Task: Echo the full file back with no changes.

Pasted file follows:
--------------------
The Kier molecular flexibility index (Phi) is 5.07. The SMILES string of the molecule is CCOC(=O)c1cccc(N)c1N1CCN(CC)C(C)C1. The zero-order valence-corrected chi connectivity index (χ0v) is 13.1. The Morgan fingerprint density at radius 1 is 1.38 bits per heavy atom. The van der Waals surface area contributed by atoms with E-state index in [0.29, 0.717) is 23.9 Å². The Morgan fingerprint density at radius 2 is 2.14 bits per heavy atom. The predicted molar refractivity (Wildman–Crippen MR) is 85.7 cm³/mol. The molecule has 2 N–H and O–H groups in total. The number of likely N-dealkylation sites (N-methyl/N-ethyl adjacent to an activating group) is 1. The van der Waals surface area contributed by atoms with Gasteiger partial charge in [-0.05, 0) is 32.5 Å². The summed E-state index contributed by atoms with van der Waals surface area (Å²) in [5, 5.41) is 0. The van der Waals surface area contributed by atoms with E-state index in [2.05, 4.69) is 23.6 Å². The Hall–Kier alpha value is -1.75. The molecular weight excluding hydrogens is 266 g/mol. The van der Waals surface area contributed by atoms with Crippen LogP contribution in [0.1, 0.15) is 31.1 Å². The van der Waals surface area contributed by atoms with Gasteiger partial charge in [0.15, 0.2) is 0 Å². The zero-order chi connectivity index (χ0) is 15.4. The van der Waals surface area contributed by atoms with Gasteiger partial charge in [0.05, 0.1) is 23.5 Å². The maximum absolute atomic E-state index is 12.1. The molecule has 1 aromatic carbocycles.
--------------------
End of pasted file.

The Kier molecular flexibility index (Phi) is 5.07. The SMILES string of the molecule is CCOC(=O)c1cccc(N)c1N1CCN(CC)C(C)C1. The zero-order valence-corrected chi connectivity index (χ0v) is 13.1. The Morgan fingerprint density at radius 1 is 1.38 bits per heavy atom. The van der Waals surface area contributed by atoms with E-state index in [0.29, 0.717) is 23.9 Å². The Morgan fingerprint density at radius 2 is 2.14 bits per heavy atom. The predicted molar refractivity (Wildman–Crippen MR) is 85.7 cm³/mol. The molecule has 2 N–H and O–H groups in total. The number of likely N-dealkylation sites (N-methyl/N-ethyl adjacent to an activating group) is 1. The van der Waals surface area contributed by atoms with Gasteiger partial charge in [-0.05, 0) is 32.5 Å². The summed E-state index contributed by atoms with van der Waals surface area (Å²) in [5, 5.41) is 0. The van der Waals surface area contributed by atoms with E-state index in [2.05, 4.69) is 23.6 Å². The Hall–Kier alpha value is -1.75. The molecular weight excluding hydrogens is 266 g/mol. The van der Waals surface area contributed by atoms with Crippen LogP contribution in [0.1, 0.15) is 31.1 Å². The van der Waals surface area contributed by atoms with Gasteiger partial charge in [0.15, 0.2) is 0 Å². The zero-order chi connectivity index (χ0) is 15.4. The van der Waals surface area contributed by atoms with Gasteiger partial charge in [0.05, 0.1) is 23.5 Å². The maximum absolute atomic E-state index is 12.1. The molecule has 1 aromatic carbocycles.